Education: Learning How to Think, Not What to Think

Education is a gift that many take for granted. Some view it as a necessity to survive or succeed in life. Others view it as a means to attach their self-worth to or establish superiority among their peers. These motivations connect to how students learn in school. In schools today, more emphasis is placed on memorization and attaining good grades and less on understanding and contemplating topics and growing from mistakes. Even I find that it’s simpler, and faster, to memorize my notes in order to do well on a test, instead of actually internalizing the material.

Yet, when we replace critical thinking and meaningful analysis with high standards of achievement and lists of facts, what do students actually garner from education? Perhaps they may acquire bragging rights or the ability to spout statistics. But what are students truly learning? Are we raising a generation of stressed over-achievers, drained from education, or thoughtful scholars, challenged and inspired to pursue knowledge?  

Learning to Think Well

I wrote a paper on literary censorship, and one of my main points was how education systems need more philosophers and less machines. Too often textbooks teach students what to think, and not how to think. In defiance of this, I am a firm believer in outside sources, or primary texts, accompanying the learning process.

As Joy Clarkson writes, “In a primary text, we are more aware of the contextual and conditional nature of each book… Because primary texts are not usually written for contemporary audiences in American education, we are invited to think about the intended audience; what was their world like? What were they concerned about? What did they assume was true? This both inculcates a more active and critical attitude in the student, but also protects them from any propagandist view of history, literature, and even science.”

There is only so much modern textbooks can relay, only so far they can go without letting bias overshadow their arguments. However, by interpreting the world through resources outside of the required texts of a curriculum, students gain a deeper understanding of the subjects.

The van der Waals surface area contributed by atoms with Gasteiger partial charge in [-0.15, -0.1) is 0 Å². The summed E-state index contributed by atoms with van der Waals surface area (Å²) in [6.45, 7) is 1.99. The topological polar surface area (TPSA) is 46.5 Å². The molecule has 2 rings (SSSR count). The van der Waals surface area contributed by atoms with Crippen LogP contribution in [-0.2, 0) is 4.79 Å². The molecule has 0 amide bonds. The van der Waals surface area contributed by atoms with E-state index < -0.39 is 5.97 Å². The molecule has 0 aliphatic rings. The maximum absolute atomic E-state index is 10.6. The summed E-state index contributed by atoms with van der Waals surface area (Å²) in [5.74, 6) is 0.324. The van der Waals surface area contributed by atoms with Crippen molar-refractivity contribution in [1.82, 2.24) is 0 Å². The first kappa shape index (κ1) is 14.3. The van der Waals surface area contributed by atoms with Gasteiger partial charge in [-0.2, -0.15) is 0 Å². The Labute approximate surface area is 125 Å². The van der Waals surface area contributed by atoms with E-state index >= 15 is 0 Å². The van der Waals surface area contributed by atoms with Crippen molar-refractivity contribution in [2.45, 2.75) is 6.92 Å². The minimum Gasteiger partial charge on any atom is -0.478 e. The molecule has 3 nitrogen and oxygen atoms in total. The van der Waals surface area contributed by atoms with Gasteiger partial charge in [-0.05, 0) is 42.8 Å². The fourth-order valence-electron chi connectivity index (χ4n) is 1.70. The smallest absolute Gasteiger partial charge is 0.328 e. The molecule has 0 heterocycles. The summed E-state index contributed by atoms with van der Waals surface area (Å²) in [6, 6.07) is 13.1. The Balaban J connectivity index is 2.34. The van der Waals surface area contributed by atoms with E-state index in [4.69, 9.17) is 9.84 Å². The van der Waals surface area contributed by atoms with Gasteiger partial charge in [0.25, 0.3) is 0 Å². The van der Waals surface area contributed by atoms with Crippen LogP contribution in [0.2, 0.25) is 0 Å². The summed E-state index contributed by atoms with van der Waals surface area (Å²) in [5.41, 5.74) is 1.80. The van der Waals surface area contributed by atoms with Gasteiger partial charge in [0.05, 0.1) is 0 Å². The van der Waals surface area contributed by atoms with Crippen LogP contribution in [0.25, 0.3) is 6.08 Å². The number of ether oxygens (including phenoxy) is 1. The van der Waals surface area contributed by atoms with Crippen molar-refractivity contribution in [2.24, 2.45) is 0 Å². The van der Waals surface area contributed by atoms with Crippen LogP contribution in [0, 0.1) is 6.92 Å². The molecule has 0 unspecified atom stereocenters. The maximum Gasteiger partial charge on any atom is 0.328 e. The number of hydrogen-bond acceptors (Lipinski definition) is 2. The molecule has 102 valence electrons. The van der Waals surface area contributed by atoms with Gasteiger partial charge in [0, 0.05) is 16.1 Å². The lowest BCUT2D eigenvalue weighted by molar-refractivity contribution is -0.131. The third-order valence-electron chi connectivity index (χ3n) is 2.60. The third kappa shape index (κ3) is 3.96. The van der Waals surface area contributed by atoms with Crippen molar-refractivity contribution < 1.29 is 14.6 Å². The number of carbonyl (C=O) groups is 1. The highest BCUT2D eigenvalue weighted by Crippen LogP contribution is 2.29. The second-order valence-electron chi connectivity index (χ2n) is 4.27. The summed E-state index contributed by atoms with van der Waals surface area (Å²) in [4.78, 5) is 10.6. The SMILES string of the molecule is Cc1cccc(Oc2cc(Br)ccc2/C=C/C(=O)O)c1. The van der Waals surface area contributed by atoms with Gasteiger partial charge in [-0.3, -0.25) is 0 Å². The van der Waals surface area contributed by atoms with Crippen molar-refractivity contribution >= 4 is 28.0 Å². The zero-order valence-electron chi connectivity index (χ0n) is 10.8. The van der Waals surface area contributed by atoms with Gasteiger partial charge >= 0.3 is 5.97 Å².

Pursue Passions 

School is a time for students to explore their interests and find their passion. But enrichment of the mind should not be confined to the perimeters of lectures and homework sessions.

By surrounding oneself in pursuits pertaining to one’s passion, students reveal a thirst for knowledge, growth, and intellectual enjoyment that education programs will notice and value.

And a student’s passion impacts every area of their academic, and non-academic, life.

As my passion for literature and writing has grown, I’ve begun to observe threads in other subjects that connect to this ardor. From learning about the information theory in Biology to reading why writers need math, my delighted surprise in picking out literary elements in the scientific and mathematical field has increased my pleasure of these subjects.  

Outside of school, I’ve started collecting and creating a literary binder. It’s composed of reflections of book passages, articles/journals I’ve printed out and critiqued, quotes, book/poetry analyses, lecture notes, reflections on plays, and other pieces of literature that touch my soul. (One of the articles/posts I have in the folder is “Seven Values for Learning” by Sarah Clarkson. I encourage everyone to check it out — it gave me a deeper understanding of why we learn.) I It may appear meaningless to some, especially since it doesn’t count toward a grade or extracurricular activity, but it’s all for the purpose of sharpening my mind and deepening my love for literature. So it’s vital and valuable to me.

No matter how exhausting and challenging education seems when we’re in the throes of it, it is shaping us. It is equipping and preparing us with the tools to pursue our passion and influence society. Once we view our minds as something to cherish and edify, we can gain a clearer understanding of and appreciation for education. 

9 responses to “Education: Learning How to Think, Not What to Think”

  1. I totally agree with you! Fortunately, I go to a classical high school where we learn HOW to think, not just WHAT to think. I really appreciate my teachers and how well they’re preparing me for adult life where I will soon need to form my own ideas and opinions about difficult topics. Great post!

  2. Yes this is SO true! I have also experienced first hand how setting yourself free to pursue your interests (even the ones that aren’t the most financially lucrative) can build interest in other areas of school. It has been a game changer.
    Thank you for this post!

    • For sure! I’m so glad you have observed that and are pursuing your passion! That makes me very happy. (: Thank you for reading, Cynthia!

  3. I love and agree with all the great points you made, Abbi! yes, education is really important. Nice Job! 🙂

  4. Your literary binder sounds like a really
    good idea. I’m sure you’ll refer to the many articles in the future. I appreciate your love of literature and knowledge.

  5. Amen to this Abbi. Teacher should act as a facilitator. It is very important of course to learn various indisputable facts and truths to use through out life. Once that foundation has been planted a teacher should never visit her particular bias on her students. Sadly I think that is often being done. Outside information as you suggest is truly the key but many people would just rather except the information as dished out to him.

    • I fully agree. Indoctrination seems to parade education halls more than critical thinking these days. And, sometimes, it’s under the guise of critical thinking. Thank you for sharing your thoughts!

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